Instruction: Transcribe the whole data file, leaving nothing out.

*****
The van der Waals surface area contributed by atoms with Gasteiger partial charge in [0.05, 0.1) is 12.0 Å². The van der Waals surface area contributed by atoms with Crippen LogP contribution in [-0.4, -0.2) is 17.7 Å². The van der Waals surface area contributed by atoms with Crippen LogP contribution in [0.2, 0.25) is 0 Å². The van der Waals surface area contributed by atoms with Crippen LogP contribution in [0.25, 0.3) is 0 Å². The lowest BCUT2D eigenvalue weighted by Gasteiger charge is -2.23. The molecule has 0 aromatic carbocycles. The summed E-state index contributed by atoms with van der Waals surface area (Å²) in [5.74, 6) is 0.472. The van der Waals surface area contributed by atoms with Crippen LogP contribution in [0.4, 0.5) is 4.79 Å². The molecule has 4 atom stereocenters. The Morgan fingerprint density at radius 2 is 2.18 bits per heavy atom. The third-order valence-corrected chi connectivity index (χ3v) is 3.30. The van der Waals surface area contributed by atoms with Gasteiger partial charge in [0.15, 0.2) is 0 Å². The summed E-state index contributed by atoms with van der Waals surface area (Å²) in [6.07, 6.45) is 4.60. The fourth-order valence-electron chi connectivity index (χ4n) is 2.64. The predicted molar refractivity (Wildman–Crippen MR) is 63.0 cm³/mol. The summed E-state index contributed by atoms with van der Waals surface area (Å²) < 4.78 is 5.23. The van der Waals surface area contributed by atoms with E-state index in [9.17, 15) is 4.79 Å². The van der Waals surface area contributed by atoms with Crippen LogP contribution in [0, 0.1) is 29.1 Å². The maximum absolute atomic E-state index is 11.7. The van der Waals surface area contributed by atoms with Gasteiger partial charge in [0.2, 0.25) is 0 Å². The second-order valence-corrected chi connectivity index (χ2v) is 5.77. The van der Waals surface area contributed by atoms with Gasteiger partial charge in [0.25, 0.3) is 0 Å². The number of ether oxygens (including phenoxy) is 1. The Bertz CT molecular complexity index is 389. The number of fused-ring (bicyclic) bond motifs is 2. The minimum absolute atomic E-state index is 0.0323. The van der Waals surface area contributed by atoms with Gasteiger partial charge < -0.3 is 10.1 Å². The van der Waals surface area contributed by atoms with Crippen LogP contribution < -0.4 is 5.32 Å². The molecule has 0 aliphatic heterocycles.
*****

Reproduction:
The van der Waals surface area contributed by atoms with Gasteiger partial charge in [0.05, 0.1) is 12.0 Å². The van der Waals surface area contributed by atoms with Crippen LogP contribution in [-0.4, -0.2) is 17.7 Å². The van der Waals surface area contributed by atoms with Crippen LogP contribution in [0.2, 0.25) is 0 Å². The van der Waals surface area contributed by atoms with Crippen LogP contribution in [0.25, 0.3) is 0 Å². The lowest BCUT2D eigenvalue weighted by Gasteiger charge is -2.23. The molecule has 0 aromatic carbocycles. The summed E-state index contributed by atoms with van der Waals surface area (Å²) in [5.74, 6) is 0.472. The van der Waals surface area contributed by atoms with Crippen LogP contribution in [0.4, 0.5) is 4.79 Å². The molecule has 4 atom stereocenters. The Morgan fingerprint density at radius 2 is 2.18 bits per heavy atom. The third-order valence-corrected chi connectivity index (χ3v) is 3.30. The van der Waals surface area contributed by atoms with Gasteiger partial charge in [0.15, 0.2) is 0 Å². The summed E-state index contributed by atoms with van der Waals surface area (Å²) in [6.07, 6.45) is 4.60. The fourth-order valence-electron chi connectivity index (χ4n) is 2.64. The predicted molar refractivity (Wildman–Crippen MR) is 63.0 cm³/mol. The summed E-state index contributed by atoms with van der Waals surface area (Å²) < 4.78 is 5.23. The van der Waals surface area contributed by atoms with E-state index in [9.17, 15) is 4.79 Å². The van der Waals surface area contributed by atoms with Crippen LogP contribution in [0, 0.1) is 29.1 Å². The maximum absolute atomic E-state index is 11.7. The van der Waals surface area contributed by atoms with Gasteiger partial charge in [0.2, 0.25) is 0 Å². The second-order valence-corrected chi connectivity index (χ2v) is 5.77. The van der Waals surface area contributed by atoms with Gasteiger partial charge in [0.25, 0.3) is 0 Å². The number of ether oxygens (including phenoxy) is 1. The Bertz CT molecular complexity index is 389. The number of fused-ring (bicyclic) bond motifs is 2. The minimum absolute atomic E-state index is 0.0323. The van der Waals surface area contributed by atoms with Gasteiger partial charge < -0.3 is 10.1 Å². The van der Waals surface area contributed by atoms with Crippen LogP contribution < -0.4 is 5.32 Å². The molecule has 0 aliphatic heterocycles.